I recently wrote a blog titled “Make London bigger” which advocated changes to the green belt, to allow for more residential development. The piece received the following twitter comment: “how will we do that? Move the m25?” to which I replied “of course not, there’s 35,000 hectares of green belt within the boundaries of the m25, building on a small percentage of that will go a long way to solving London’s housing crisis”…
With that in mind, I was site visiting last week around Redbridge, North East London, driving from Chadwell Heath up to Hainault. To get there however you have to go through open fields, of not much real aesthetic value to be honest, as you can see above. This got me thinking; this has to be green belt, otherwise it would have been built upon. And as you can see from the Telegraph’s interactive map below, it certainly is.
Let’s zoom in a bit on this area to see what we find…. Ahhhh, not the hundreds of years old ancient woodland that Mr Ray Mears would have you believe, but in fact a quarry. A quarry on the green belt? You can’t build houses, but a quarry is fine!
In fact there have been many quarries across this site. According to Redbridge Council quarrying started in 1959, with 4 million tonnes of sand and gravel excavated since 1985. However just 100,000 tonnes remain under planning permission.
According to Government guidance, minerals extraction on green belt land “need not be inappropriate development” because it is only a temporary activity. Am I missing something? The open fields, the woodland, the aesthetic value that gave the area its green belt designation in the first place has now been wiped away by mineral extraction? But aesthetic value however doesn’t come into it when assessing areas for their green belt worthiness, as many who would like to have us believe.
Let’s take a step back. The purpose of the green belt is to prevent urban sprawl. As can be seen on the map below, there is a green ring around most major urban conurbations to stop the uncontrolled spreading of cities into the countryside. Surely a notable aim when it was formed, not many can argue against it in principle, but is it fit for the 21st century? I argue that it is not.
Let’s go back to Hainault. Here you can below see that urban development is situated to the north, east, south and west, so how does this piece of land contribute to preventing the spread of London in to the countryside? It doesn’t. When people argue against the green belt, they are not asking for all of it to be extinguished, just parcels like this one in question for example. Some will argue it will set a precedent. That’s why a serious debate needs to be opened up so that a new green belt is formed; one that allows London to breathe a bit more.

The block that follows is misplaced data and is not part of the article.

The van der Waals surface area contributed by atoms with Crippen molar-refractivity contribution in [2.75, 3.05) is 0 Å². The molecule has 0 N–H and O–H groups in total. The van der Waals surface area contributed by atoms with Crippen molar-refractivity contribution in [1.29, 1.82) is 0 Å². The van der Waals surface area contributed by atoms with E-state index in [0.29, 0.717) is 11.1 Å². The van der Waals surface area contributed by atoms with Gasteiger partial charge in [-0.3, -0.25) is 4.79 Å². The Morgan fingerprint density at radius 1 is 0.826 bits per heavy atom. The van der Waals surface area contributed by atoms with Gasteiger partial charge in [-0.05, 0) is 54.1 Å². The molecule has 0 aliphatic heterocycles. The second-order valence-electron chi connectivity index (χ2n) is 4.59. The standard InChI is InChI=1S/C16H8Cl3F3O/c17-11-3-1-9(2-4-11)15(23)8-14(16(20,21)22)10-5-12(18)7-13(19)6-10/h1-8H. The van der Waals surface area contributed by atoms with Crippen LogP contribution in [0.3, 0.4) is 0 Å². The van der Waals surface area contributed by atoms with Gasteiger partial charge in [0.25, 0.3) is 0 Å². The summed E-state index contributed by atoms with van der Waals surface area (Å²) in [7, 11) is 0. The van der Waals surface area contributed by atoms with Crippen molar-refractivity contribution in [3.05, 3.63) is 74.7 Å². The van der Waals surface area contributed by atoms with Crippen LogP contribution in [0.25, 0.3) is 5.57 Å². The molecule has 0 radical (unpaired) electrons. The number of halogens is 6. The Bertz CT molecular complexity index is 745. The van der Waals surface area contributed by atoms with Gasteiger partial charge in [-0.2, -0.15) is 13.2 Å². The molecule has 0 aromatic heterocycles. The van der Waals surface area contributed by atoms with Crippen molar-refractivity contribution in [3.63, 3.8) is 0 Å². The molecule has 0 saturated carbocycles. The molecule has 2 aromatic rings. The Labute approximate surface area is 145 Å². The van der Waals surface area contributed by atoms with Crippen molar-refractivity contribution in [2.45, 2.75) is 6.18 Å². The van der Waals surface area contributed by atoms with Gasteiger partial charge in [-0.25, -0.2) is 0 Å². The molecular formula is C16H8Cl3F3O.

In short London is overweight, and it’s only going to get fatter, but instead of a gastric band fitted, it needs an extra notch on its belt.
Say the green belt designation here was revoked, how many houses (for Londoners, overseas investors wouldn’t be interested, you would hope), could this area realistically support? Well let’s take all of the area highlighted above. The western portion of the site is also supported by four Central line tube stations. Have a guess at how big this area is?
Would 12.22 sq km; 3,019 acres; or 1,222 hectares surprise you? It did me. This area is huge.
- The City of London (the square mile) is 2.9 sq km.
- The London Borough of Kensington & Chelsea is 12.13 sq km
- Barking Riverside is 1.12 sq km (which has permission for nearly 11,000 new homes).
To summarise then, this area of green belt, with tube accessibility, good road access, which wouldn’t exacerbate urban sprawl, where open quarries have been in operation for the last 50 years (with diminishing stock) and with little aesthetic or recreational value, is over 10 times the size of Barking Riverside (hardly a dense development) which when complete will provide a home to between 25-30,000 people.
Don’t get your hopes up on any change to green belt policy any time soon though. Interestingly the Council was reviewing this area of green belt (see here) fairly recently (my understanding is that they also own large swathes of it too incidentally). A number of small sites were deemed suitable for residential development, in fact a small parcel in the far north west corner had plans for a potential 1,000 unit scheme. However the “green belt review” being conducted by the council was recently scrapped after a petition by locals included 1,400 signatures against the plans. You may think 1,400 signatures sounds a lot, but when you realise there’s 14,359 applicants on the waiting list for a council house just in Redbridge alone, and 2,400 homeless families living in temporary accommodation, costing the borough £26million every year, is 1,400 nimby signatures a lot?
As I previously said, there’s 35,000 hectares of green belt land within the M25. Would it be so bad to give back 1,222 hectares here and make a huge dent in London’s housing shortage. This debate should have been done 30-40 years ago. A generation of young people have been priced out of home ownership, let’s do the decent thing and make it up for the next generation.